October 5, 2017

No. 25 – Condensate Removal from Steam Lines

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Condensate Removal From Steam Lines

All steam distribution lines need to have adequate condensate removal from the steam line on a continuous basis.  No matter how well the steam line is insulated; the heat (latent) energy will be transferred from steam into the atmosphere through the insulation.  When latent energy is released or phase change; then condensate will form in the steam line. The condensate will form on the interior wall of the steam line and by gravity drain to the bottom area of the steam line.  The velocity of the steam in the steam line will make the condensate flow in the direction of the steam flow.

The condensate volume will depend on several conditions, such as;

  1. a.) Insulation

a. Efficiency

                     b. Condition

         b.) Steam pressure

         c.) Length of pipe

         d.) Steam quality

When the condensate is flowing with the steam at the bottom of the steam line; the condensate will not flow in a direct path at the bottom of the steam pipe, but in a swaying motion.  Therefore; the steam line “drip leg pocket must be large” (drip leg pocket is the name of the branch line extending down) enough to allow condensate to be collected.

Where to install condensate removal drip pockets on the steam lines

          a.) All low points

          b.) Any change of direction

          c.) All valves that could be in the off position (control or isolation)

         d.) Every 700 feet of straight steam piping

                 a.) Estimated distance

                 b.) System needs to be reviewed to ensure proper placement

         e.) Guideline – system needs to be reviewed

         f.) Before steam flow metering

The steam line drip leg pockets need to be properly sized, properly installed, and have a proper steam trap station for condensate removal.  Manual blow down line should be provided at the side of the steam line drip pocket for proper condensate and air removal at start-up in the plant startup procedures.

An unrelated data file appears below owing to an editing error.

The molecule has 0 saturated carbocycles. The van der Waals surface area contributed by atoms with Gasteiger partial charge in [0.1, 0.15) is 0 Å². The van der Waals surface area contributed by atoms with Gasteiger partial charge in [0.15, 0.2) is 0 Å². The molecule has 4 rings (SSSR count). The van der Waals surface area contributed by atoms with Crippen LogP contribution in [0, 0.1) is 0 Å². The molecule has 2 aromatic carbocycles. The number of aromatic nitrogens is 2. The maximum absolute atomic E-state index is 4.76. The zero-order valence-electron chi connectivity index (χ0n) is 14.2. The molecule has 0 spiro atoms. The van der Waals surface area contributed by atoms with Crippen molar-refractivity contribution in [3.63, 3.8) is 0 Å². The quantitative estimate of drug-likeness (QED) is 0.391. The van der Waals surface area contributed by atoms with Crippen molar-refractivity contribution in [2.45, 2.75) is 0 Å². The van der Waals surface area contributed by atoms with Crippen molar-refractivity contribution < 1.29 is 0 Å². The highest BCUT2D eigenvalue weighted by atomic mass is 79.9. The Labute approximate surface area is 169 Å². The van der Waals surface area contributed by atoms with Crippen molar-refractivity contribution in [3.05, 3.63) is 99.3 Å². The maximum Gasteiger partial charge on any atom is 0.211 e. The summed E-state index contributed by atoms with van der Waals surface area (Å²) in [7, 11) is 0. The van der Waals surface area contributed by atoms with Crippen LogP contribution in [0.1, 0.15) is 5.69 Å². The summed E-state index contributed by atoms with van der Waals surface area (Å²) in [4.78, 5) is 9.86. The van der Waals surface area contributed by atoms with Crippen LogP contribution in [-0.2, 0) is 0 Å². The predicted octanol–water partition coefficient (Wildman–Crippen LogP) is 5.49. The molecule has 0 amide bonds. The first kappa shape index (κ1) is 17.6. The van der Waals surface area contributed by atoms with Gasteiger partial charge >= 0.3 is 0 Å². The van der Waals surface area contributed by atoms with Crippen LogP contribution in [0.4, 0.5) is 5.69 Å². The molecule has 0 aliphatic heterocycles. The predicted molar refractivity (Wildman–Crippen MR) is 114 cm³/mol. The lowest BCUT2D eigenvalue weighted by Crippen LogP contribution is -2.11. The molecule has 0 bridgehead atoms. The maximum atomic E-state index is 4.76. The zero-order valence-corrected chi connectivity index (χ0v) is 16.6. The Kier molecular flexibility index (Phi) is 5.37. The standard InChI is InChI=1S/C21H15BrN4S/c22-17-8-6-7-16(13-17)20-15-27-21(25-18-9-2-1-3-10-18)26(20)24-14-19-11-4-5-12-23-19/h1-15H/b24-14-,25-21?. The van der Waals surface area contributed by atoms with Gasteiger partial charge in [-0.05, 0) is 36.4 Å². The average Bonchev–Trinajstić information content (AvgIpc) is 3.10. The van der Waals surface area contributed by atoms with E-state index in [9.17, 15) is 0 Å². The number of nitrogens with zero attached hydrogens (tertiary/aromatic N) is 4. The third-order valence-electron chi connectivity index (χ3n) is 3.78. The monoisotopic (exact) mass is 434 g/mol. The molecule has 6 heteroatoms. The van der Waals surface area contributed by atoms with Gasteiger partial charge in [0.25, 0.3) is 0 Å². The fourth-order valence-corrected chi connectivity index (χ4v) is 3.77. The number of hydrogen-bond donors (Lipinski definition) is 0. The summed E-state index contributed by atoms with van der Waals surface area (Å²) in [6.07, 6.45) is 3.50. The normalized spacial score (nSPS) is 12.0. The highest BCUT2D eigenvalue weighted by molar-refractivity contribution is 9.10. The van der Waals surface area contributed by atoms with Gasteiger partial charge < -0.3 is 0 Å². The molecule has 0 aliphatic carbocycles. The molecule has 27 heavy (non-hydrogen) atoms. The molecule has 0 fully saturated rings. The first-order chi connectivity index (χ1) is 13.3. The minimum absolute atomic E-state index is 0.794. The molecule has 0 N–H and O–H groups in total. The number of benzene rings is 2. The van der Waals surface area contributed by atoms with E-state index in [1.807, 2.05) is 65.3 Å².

2. Key Factors

2.1. Steam Line Drip Leg Pocket Size:

A drip leg pocket that is a properly sized will remove the “drips” of condensate that will form in the steam line due to thermal losses.

Sizing should be as follows;

        a. 2 in. steam line = 2 in. drip pocket

       b. 3 in. steam line = 3 in. drip pocket

       c. 4 in. steam line = 4 in. drip pocket

      d. 6 in. steam line = 6 in. drip pocket

      e. 8 in. steam line or above = one pipe diameter smaller than the steam line for the drip pocket

2.2. Lengths

      a. At least 12 in. or more for the vertical drip leg pocket length to the steam trap station connection

      b. 3” below the steam trap station connection for the installation of the blow off valve connection

             a. Blow off valve for condensate removal at startup

             b. Venting air at startup

             c. Blow off valve to be mounted on the side of the drip leg pocket – not off the bottom

2.3. Air Venting

All steam line must have manual or automatic air vent devices to remove air during start-up. If the system has no air venting capability, then all the air is in the steam line at start-up will flow into the process equipment.

Best Practices

The effects of water hammer cannot be underestimated, as its forces have been documented to be capable of the following results:

  1. Proper condensate removal on all steam lines
  2. Select reliable steam traps for the steam drip pockets.
  3. Use universal mount steam traps for this application
  4. Air vents on all steam line lines (manual or automatic)
  5. All steam traps should have an internal strainer or external strainer
  6. Use ball valves with a Class Four shutoff or higher for isolation.
  7. Tubing for installation will eliminate leak